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Hugh Stevens

AIFMD: make sure you’re connected

Using an AIFMD compliant depositary network offers a range of benefits to support private equity and real estate fund managers.

The requirement for private equity and real estate fund managers to appoint an independent depositary under the Alternative Investment Fund Managers Directive (AIFMD) is a major development and, for many managers, a move into uncharted territory. From an operational point of view, AIFMs are examining in detail the steps they will have to take to become AIFMD-compliant. They are also determining the level of information that they will need to provide to their depositary.
Private equity and real estate fund managers are turning to their service providers for solutions that may be implemented quickly to ease the operational burden. While some AIFMs are appointing boutique players in each location, with its extensive European depositary network, BNP Paribas Securities Services is well placed to service and monitor the complexities of multi-jurisdictional fund structures under AIFMD.
Until now, many alternative managers have been reluctant to seek early AIFMD compliance, availing of the one-year ‘grandfathering’ period which runs until 22 July 2014. Large fund management houses, with their own compliance and legal departments, have had AIFMD in their sights for some time and are much better positioned to interpret the nuances of the Directive.  Smaller groups, however, are still trying to work through the details.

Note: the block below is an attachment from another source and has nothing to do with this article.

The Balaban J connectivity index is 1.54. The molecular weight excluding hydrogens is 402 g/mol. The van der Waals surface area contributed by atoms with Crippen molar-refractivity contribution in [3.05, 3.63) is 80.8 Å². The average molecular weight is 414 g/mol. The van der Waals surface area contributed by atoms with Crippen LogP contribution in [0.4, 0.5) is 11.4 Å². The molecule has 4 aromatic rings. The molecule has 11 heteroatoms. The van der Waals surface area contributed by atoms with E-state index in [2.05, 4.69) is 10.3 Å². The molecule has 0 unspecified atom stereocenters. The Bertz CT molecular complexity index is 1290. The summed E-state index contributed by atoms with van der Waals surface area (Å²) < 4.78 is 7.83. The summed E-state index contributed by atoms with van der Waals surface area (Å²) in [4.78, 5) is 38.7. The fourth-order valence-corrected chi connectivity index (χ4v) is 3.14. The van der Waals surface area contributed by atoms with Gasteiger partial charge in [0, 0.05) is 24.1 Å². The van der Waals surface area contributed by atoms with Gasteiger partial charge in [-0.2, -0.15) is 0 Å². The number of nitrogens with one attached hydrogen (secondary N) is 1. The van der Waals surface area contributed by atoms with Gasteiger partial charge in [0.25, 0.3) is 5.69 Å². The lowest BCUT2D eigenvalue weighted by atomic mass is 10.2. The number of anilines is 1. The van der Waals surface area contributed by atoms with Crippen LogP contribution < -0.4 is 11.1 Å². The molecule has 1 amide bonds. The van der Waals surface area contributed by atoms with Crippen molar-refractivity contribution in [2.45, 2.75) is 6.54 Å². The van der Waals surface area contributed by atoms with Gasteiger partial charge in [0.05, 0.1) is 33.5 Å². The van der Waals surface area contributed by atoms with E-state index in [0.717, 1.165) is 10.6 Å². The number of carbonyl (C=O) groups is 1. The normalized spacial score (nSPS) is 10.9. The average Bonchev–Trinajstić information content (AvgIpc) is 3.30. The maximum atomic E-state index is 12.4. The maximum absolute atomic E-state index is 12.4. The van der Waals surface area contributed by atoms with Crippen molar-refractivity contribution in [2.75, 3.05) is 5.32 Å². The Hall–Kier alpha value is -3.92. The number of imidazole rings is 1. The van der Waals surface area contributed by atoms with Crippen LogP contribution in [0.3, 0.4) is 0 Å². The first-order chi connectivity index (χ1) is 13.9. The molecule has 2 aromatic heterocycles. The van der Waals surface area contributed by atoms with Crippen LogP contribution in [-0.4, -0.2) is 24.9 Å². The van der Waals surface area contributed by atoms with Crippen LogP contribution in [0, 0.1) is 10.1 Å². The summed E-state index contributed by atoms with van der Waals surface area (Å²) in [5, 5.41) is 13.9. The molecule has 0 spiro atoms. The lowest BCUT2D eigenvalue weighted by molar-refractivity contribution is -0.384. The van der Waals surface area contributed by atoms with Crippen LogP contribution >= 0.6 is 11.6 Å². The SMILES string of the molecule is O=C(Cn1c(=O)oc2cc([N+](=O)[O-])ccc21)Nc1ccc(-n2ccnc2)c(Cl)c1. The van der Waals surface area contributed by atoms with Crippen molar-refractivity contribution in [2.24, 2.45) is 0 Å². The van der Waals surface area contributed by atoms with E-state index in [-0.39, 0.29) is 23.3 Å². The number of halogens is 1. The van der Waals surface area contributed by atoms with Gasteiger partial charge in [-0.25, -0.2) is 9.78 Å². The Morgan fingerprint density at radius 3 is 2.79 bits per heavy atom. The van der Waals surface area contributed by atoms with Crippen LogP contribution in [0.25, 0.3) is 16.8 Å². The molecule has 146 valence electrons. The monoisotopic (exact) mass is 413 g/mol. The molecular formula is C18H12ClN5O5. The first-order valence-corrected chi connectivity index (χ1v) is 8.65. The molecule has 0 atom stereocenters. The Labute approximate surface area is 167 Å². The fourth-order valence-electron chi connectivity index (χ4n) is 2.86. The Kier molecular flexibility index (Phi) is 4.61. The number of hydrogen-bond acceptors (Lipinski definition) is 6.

“Now that AIFMD has been transposed by some Member States, managers are looking closely at the practicalities of complying with the Directive. It is only when managers examine the requirements at the operational level that they can fully understand what they will need to expect of their chosen depositary,” says Hugh Stevens (pictured), head of private equity and real estate services at BNP Paribas Securities Services.
“For example, how does a manager ensure that the depositary knows what cash is expected at the fund level? How do they identify what the significant cash flows are? What sort of control and oversight checks are they likely to employ? What information does the manager need to acquire on the depositary’s behalf?”
The complexity of working under the rules of the directive is heightened for AIFMs managing multi-jurisdictional fund structures. In such cases, the AIFM is faced with ensuring that every layer of the fund structure complies with the idiosyncrasies of each Member State’s interpretation of the regulation.
“It’s only now that people are looking at their structures and asking ‘What are the views of different European regulators? Are there any additional controls that they are looking to extend?’ All of these issues need to be addressed by July. Realistically, managers need to get their applications in now to ensure that they are compliant before the deadline,” says Stevens.
AIFMD will require much more than a simple review of operations. It is a highly pervasive and demanding directive that requires strong partnerships. Tracking ESMA updates and implementation is a full-time task for compliance, legal and product teams. Managers will have to implement an operational framework, understand the risks that need to be mitigated and demonstrate that they are doing as they say.
Even if a manager’s corporate governance is good, their contractual arrangements well supported and their relationships with third parties in order, AIFMD obliges them to reconsider these in the context of its requirements.
The strength of a depositary network